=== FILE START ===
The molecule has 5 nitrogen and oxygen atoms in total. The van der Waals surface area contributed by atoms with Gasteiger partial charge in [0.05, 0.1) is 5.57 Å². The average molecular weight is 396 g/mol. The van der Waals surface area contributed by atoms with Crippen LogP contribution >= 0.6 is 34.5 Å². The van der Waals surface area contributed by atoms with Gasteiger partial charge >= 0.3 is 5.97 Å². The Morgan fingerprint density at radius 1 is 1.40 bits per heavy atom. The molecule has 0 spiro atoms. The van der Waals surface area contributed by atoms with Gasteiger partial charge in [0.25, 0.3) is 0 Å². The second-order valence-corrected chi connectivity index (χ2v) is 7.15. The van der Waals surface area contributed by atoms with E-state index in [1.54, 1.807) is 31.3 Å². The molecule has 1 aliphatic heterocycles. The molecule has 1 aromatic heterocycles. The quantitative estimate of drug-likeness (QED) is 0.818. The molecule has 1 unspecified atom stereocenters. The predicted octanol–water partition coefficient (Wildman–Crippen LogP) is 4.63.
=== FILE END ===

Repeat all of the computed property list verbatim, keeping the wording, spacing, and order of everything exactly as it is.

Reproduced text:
The molecule has 5 nitrogen and oxygen atoms in total. The van der Waals surface area contributed by atoms with Gasteiger partial charge in [0.05, 0.1) is 5.57 Å². The average molecular weight is 396 g/mol. The van der Waals surface area contributed by atoms with Crippen LogP contribution >= 0.6 is 34.5 Å². The van der Waals surface area contributed by atoms with Gasteiger partial charge >= 0.3 is 5.97 Å². The Morgan fingerprint density at radius 1 is 1.40 bits per heavy atom. The molecule has 0 spiro atoms. The van der Waals surface area contributed by atoms with Gasteiger partial charge in [0.25, 0.3) is 0 Å². The second-order valence-corrected chi connectivity index (χ2v) is 7.15. The van der Waals surface area contributed by atoms with E-state index in [1.54, 1.807) is 31.3 Å². The molecule has 1 aliphatic heterocycles. The molecule has 1 aromatic heterocycles. The quantitative estimate of drug-likeness (QED) is 0.818. The molecule has 1 unspecified atom stereocenters. The predicted octanol–water partition coefficient (Wildman–Crippen LogP) is 4.63.